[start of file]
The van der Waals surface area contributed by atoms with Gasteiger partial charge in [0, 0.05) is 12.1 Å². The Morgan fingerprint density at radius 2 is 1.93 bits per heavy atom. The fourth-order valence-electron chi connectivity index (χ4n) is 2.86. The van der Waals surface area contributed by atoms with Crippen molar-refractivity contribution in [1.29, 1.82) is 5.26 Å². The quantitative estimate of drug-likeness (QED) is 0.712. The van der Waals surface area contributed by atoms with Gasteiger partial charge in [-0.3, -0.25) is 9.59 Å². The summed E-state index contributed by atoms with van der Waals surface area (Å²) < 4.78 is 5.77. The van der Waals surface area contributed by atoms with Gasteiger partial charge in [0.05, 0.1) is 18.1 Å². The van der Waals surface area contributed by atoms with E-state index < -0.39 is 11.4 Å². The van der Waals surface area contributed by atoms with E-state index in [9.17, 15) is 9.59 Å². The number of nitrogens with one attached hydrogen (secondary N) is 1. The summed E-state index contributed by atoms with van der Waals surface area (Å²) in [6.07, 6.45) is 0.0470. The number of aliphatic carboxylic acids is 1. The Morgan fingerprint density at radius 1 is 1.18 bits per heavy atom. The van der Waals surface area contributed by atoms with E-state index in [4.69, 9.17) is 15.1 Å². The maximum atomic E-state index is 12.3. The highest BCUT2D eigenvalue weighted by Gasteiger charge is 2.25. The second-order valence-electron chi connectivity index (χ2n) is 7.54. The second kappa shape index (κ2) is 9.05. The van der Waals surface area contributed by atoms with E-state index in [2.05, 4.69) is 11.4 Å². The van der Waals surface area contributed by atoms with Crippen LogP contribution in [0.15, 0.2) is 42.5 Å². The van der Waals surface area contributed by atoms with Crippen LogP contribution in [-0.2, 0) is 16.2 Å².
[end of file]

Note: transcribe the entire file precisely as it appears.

The van der Waals surface area contributed by atoms with Gasteiger partial charge in [0, 0.05) is 12.1 Å². The Morgan fingerprint density at radius 2 is 1.93 bits per heavy atom. The fourth-order valence-electron chi connectivity index (χ4n) is 2.86. The van der Waals surface area contributed by atoms with Crippen molar-refractivity contribution in [1.29, 1.82) is 5.26 Å². The quantitative estimate of drug-likeness (QED) is 0.712. The van der Waals surface area contributed by atoms with Gasteiger partial charge in [-0.3, -0.25) is 9.59 Å². The summed E-state index contributed by atoms with van der Waals surface area (Å²) < 4.78 is 5.77. The van der Waals surface area contributed by atoms with Gasteiger partial charge in [0.05, 0.1) is 18.1 Å². The van der Waals surface area contributed by atoms with E-state index < -0.39 is 11.4 Å². The van der Waals surface area contributed by atoms with E-state index in [9.17, 15) is 9.59 Å². The number of nitrogens with one attached hydrogen (secondary N) is 1. The summed E-state index contributed by atoms with van der Waals surface area (Å²) in [6.07, 6.45) is 0.0470. The number of aliphatic carboxylic acids is 1. The Morgan fingerprint density at radius 1 is 1.18 bits per heavy atom. The van der Waals surface area contributed by atoms with E-state index in [4.69, 9.17) is 15.1 Å². The maximum atomic E-state index is 12.3. The highest BCUT2D eigenvalue weighted by Gasteiger charge is 2.25. The second-order valence-electron chi connectivity index (χ2n) is 7.54. The second kappa shape index (κ2) is 9.05. The van der Waals surface area contributed by atoms with E-state index in [2.05, 4.69) is 11.4 Å². The van der Waals surface area contributed by atoms with Crippen LogP contribution in [0.15, 0.2) is 42.5 Å². The van der Waals surface area contributed by atoms with Crippen LogP contribution in [-0.2, 0) is 16.2 Å².